Then I looked up just in time to catch a flash of pale in one of the windows. It was just an instant, so I could be entirely wrong, but that momentary flash branded itself on my brain as a face staring down at us.

So maybe we aren't the only "country cousins" around.....

Friday, September 21, 2007

When Stupid Reality Shows Come In Handy...

Or, Thank God I Live In A Semi-Basement Apartment.

I've been industrious today. I got all of my dishes done, cleaned out my fridge, did laundry... and took out the trash.

The fantastic habit I've developed of locking the door behind me... well. I was preoccupied. And my keys were where they live while I'm at home... in my catch-all dish.

Yeah, I locked myself out. I really need to stash that spare key in my car, instead of being preoccupied and blonde and forgetting to do it.

So I went looking for the complex manager, to get the office key and let myself in. No dice. Well, they were painting the hallways today... went all the way upstairs in my building, no dice. Stepped outside and eyed the entrances to the other buildings, but I didn't see any painting implements.

The toddler brigade was outside playing, though, so I asked the moms if they knew where the manager was. One of them didn't even know who I was talking about, and the other informed me that the manager and her husband had left for the evening.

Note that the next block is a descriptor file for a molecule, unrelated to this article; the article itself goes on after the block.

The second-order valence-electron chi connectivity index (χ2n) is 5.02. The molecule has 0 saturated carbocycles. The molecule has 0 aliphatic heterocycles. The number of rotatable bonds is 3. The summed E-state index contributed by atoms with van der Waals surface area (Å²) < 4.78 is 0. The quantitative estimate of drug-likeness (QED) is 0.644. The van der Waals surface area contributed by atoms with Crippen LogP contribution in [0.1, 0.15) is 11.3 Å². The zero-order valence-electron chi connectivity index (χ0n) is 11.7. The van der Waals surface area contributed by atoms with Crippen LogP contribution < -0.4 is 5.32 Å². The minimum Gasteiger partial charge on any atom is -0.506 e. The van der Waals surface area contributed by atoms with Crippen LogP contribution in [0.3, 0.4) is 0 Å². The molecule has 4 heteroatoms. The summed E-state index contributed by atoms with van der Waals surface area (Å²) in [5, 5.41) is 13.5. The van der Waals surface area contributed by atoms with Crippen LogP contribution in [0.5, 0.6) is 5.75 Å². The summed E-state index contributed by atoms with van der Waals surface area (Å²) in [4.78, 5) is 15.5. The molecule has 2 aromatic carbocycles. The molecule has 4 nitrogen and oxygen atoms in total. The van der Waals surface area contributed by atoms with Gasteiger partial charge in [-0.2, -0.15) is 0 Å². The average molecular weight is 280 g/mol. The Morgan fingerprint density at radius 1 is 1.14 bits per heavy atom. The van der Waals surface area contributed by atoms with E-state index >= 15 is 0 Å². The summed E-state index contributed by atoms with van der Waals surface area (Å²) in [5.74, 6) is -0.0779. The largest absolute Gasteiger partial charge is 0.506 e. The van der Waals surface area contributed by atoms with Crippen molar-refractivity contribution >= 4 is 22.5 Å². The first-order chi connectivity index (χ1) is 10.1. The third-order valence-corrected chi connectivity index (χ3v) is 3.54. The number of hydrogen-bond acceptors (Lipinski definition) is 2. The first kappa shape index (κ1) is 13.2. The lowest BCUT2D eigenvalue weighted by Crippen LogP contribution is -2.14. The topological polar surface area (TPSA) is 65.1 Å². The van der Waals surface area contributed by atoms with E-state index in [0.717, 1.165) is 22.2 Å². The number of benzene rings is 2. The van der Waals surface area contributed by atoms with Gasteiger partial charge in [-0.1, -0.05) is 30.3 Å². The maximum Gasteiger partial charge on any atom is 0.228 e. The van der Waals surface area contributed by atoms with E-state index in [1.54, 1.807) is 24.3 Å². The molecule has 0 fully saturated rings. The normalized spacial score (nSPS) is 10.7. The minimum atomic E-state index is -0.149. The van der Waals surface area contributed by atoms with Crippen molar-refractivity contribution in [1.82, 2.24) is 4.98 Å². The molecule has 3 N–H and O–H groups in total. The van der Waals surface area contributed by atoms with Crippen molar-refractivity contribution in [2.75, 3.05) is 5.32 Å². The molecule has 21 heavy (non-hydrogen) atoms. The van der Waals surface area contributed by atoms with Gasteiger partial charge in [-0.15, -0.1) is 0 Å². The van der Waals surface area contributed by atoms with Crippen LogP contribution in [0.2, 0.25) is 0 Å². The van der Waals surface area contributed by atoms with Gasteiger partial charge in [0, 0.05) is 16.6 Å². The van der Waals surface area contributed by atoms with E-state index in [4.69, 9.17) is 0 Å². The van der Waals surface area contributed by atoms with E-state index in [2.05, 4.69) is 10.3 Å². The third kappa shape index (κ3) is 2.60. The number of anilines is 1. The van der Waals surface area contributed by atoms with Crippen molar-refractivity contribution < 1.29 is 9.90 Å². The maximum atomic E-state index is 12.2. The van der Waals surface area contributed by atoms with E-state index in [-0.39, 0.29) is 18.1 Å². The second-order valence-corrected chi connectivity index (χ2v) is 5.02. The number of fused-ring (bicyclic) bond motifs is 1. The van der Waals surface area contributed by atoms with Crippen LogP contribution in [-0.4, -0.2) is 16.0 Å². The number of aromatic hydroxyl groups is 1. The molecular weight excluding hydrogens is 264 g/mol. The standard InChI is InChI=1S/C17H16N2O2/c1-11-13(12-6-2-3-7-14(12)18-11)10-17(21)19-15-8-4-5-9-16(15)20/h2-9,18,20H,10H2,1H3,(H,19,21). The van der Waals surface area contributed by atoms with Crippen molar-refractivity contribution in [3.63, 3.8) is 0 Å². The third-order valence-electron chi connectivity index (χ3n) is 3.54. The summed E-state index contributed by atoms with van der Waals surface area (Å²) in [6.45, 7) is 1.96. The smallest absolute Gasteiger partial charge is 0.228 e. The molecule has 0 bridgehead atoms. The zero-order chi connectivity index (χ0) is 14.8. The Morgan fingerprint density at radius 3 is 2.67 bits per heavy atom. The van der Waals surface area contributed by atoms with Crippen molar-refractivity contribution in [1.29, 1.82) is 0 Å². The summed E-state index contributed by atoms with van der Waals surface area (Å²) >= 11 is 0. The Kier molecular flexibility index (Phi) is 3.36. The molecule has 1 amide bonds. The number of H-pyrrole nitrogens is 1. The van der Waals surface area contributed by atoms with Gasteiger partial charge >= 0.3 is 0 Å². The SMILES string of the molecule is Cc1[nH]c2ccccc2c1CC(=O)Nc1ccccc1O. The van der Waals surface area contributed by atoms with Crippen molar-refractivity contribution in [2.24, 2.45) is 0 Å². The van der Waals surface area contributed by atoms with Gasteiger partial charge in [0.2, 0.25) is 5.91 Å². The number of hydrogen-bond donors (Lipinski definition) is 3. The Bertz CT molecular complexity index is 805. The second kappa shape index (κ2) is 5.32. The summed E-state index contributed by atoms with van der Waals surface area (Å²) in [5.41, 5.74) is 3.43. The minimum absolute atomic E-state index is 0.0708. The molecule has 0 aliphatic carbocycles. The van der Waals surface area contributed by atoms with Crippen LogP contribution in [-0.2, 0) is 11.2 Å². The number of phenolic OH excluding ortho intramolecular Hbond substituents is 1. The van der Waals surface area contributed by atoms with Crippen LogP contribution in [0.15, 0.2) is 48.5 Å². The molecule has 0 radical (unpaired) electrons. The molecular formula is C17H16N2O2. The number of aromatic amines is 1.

So, I tried the cleaning lady's apartment. No one there either.


Sat in my car for a few minutes, read through The Raven again (hey, if I'm stuck outside of my apartment until they get back I might as well do something productive like take more notes for my paper, right?) and then had a thought.

See... when it first started, I was addicted to To Catch A Thief. Hey, it was fun to watch the goober homeowners agree to have their house broken into and still pull stupid stuff like leaving doors unlocked. Later it just became the same old schtick of trashing a house and soccer moms crying over the furniture being crooked or muddy footprints on the carpet, and I got bored with it.

But, I thought about it, and I thought I'd left my living room window unlocked. I'd had it open earlier today because there was a nice breeze, and I didn't think I'd locked it when I closed it... I always lock the windows before I go to bed, or if I'm actually going somewhere, but if I'm in the house I don't always lock them when I shut them.

Walked over to my window, and sure enough, I'd left it unlocked.

(Hmm. That's lovely, anyone can walk up to my windows and see if they're locked or not, plain as day.)

Now the only thing standing between me and the rest of my housework (gotta pee, gotta pee!) was the screen....